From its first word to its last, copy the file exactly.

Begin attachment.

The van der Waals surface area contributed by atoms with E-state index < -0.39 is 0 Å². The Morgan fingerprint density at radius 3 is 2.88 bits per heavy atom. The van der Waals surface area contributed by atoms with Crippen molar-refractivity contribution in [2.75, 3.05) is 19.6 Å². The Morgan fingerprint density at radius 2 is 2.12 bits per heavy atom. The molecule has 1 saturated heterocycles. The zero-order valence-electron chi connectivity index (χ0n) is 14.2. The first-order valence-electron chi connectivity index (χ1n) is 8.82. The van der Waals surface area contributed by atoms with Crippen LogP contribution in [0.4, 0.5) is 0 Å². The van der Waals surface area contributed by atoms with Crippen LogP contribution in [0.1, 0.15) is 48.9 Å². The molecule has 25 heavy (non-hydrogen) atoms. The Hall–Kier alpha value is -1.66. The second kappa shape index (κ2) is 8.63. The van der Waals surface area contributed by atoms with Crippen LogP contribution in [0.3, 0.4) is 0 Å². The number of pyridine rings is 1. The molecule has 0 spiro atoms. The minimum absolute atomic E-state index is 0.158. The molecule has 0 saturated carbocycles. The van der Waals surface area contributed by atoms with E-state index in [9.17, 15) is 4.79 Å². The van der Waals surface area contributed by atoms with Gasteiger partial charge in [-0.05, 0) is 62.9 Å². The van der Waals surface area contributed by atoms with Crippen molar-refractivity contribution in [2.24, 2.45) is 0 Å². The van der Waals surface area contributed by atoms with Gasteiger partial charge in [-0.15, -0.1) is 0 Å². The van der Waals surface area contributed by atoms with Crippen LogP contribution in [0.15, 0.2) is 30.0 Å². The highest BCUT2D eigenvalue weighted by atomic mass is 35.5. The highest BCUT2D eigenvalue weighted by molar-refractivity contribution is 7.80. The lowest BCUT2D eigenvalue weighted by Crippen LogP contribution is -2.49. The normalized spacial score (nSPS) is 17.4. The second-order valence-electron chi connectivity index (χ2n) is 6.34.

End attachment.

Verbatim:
The van der Waals surface area contributed by atoms with E-state index < -0.39 is 0 Å². The Morgan fingerprint density at radius 3 is 2.88 bits per heavy atom. The van der Waals surface area contributed by atoms with Crippen molar-refractivity contribution in [2.75, 3.05) is 19.6 Å². The Morgan fingerprint density at radius 2 is 2.12 bits per heavy atom. The molecule has 1 saturated heterocycles. The zero-order valence-electron chi connectivity index (χ0n) is 14.2. The first-order valence-electron chi connectivity index (χ1n) is 8.82. The van der Waals surface area contributed by atoms with Crippen LogP contribution in [0.4, 0.5) is 0 Å². The van der Waals surface area contributed by atoms with Crippen LogP contribution in [0.1, 0.15) is 48.9 Å². The molecule has 25 heavy (non-hydrogen) atoms. The Hall–Kier alpha value is -1.66. The second kappa shape index (κ2) is 8.63. The van der Waals surface area contributed by atoms with Crippen LogP contribution in [0.3, 0.4) is 0 Å². The number of pyridine rings is 1. The molecule has 0 spiro atoms. The minimum absolute atomic E-state index is 0.158. The molecule has 0 saturated carbocycles. The van der Waals surface area contributed by atoms with E-state index in [9.17, 15) is 4.79 Å². The van der Waals surface area contributed by atoms with Gasteiger partial charge in [-0.05, 0) is 62.9 Å². The van der Waals surface area contributed by atoms with Crippen molar-refractivity contribution in [2.24, 2.45) is 0 Å². The van der Waals surface area contributed by atoms with Gasteiger partial charge in [-0.15, -0.1) is 0 Å². The van der Waals surface area contributed by atoms with Crippen LogP contribution in [0.15, 0.2) is 30.0 Å². The highest BCUT2D eigenvalue weighted by atomic mass is 35.5. The highest BCUT2D eigenvalue weighted by molar-refractivity contribution is 7.80. The lowest BCUT2D eigenvalue weighted by Crippen LogP contribution is -2.49. The normalized spacial score (nSPS) is 17.4. The second-order valence-electron chi connectivity index (χ2n) is 6.34.